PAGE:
On impulse one Sunday before parkinson’s and after Thanksgiving, we decided to be tourists, that is to say, we went for a walk in the cactus forest east of Tucson. Not just any cactus and not just any forest. The cactus was a saguaro, the plant that had been my friend since moving to the southwest years earlier. The forest was the 66,500-acre eastern flank of the Saguaro National Park. (Your actual acreage may vary.)
We entered the park about 3:30 that afternoon, almost two hours before sunset, looking forward to a hike free of NFL football or NPR news. “Hike” may be too strong a word, but we did undertake an energetic walk after we parked at the Loma Verde trailhead.
How refreshing to stroll through nature, even if it was neatly prepared for you, me, and everyone else. First, we walked this way passing gnarled mesquite trees, then that way avoiding tangled scrub brush.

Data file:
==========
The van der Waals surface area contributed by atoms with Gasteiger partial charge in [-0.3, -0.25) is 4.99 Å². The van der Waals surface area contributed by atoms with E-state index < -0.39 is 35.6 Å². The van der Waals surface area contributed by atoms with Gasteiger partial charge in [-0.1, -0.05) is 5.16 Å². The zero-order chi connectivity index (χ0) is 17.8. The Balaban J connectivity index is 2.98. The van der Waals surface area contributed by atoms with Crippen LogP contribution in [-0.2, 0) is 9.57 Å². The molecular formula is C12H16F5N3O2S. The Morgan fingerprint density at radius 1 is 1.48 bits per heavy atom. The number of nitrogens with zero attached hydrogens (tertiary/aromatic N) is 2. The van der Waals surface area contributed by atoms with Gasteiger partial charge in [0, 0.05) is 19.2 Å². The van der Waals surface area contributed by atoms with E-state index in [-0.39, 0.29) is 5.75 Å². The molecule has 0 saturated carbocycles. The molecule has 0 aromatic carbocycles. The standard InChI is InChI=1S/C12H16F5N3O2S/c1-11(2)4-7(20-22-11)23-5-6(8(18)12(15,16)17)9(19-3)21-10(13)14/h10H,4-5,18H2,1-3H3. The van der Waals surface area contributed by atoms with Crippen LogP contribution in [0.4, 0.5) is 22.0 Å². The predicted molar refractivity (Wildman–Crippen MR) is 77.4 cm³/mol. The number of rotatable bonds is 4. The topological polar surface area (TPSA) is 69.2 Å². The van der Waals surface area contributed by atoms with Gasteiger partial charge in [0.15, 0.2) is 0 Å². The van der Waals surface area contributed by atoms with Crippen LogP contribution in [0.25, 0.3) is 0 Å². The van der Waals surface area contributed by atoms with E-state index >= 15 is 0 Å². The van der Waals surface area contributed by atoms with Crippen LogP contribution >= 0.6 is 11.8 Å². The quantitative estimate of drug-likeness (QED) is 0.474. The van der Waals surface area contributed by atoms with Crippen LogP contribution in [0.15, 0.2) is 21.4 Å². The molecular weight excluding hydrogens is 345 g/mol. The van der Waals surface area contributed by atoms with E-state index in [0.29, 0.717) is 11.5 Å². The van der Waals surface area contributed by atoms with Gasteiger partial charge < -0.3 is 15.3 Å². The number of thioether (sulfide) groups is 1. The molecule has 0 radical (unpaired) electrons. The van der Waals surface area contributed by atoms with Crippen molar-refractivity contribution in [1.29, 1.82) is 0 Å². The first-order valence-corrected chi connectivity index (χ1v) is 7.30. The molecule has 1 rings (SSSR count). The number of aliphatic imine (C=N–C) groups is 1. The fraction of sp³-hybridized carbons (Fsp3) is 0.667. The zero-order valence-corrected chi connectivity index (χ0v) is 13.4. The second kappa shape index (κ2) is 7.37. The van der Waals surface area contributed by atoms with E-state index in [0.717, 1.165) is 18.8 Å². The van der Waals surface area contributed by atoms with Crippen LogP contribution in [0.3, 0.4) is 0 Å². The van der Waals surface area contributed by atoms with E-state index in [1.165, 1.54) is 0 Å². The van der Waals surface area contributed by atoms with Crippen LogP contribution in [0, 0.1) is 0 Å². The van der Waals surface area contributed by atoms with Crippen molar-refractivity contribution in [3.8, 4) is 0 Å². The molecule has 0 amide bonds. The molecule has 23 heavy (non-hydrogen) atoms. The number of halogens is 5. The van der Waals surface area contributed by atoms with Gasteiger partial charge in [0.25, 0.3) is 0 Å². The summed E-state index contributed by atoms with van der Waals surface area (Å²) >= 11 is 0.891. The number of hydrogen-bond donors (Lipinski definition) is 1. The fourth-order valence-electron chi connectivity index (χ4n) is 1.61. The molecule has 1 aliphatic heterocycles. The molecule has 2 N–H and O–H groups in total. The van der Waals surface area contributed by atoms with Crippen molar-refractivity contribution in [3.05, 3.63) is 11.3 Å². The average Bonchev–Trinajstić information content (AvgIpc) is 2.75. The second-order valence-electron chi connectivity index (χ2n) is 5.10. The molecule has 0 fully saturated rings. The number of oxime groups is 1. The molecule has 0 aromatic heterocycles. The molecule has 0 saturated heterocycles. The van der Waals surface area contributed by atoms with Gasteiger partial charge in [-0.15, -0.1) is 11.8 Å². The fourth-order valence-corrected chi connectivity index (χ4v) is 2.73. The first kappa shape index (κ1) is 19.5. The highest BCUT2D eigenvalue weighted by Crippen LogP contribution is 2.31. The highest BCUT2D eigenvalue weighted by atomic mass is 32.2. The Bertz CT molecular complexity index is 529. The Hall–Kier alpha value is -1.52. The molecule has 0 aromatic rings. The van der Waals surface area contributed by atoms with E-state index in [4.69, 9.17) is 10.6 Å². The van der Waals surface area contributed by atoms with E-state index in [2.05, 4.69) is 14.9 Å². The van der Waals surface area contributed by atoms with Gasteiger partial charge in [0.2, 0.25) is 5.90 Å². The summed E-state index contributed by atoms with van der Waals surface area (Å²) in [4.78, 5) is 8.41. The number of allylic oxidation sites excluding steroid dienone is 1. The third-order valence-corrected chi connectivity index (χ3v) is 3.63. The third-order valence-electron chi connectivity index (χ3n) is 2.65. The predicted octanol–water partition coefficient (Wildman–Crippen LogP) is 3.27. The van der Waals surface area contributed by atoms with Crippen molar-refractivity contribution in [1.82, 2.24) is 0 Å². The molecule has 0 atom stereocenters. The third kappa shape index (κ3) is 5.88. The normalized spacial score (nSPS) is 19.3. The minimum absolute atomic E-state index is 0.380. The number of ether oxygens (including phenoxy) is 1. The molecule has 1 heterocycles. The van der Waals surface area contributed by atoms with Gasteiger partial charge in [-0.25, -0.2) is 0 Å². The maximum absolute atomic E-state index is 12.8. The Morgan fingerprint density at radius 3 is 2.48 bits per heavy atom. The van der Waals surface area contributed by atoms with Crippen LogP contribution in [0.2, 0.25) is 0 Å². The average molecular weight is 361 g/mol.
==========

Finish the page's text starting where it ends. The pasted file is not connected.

Finally, we passed palo verde trees slightly uphill to the north, intersecting a trail somewhat downhill to the east. We saw trail signs, which we ignored, confident that we’d end up back where we began. Saguaro here, saguaro there, everywhere saguaro saguaro saguaro. It’s an anthropomorphic plant that one minute has a regal bearing and the next, a goofy cartoonish posture. Carnegiea gigantea reminded me of the drunken fool who shot at a saguaro in the wilderness north of Phoenix back in 1982. Frustrated that the majestic 125-year-old saguaro he fired at wouldn’t fall over dead, he picked up a cactus rib from the desert floor and started poking at one arm of the grand plant. The arm, which weighed almost a quarter ton, fell on him and killed him instantly. The trunk of the cactus, meanwhile, having lost its ballast, fell on him as well. A double homicide, as I saw it.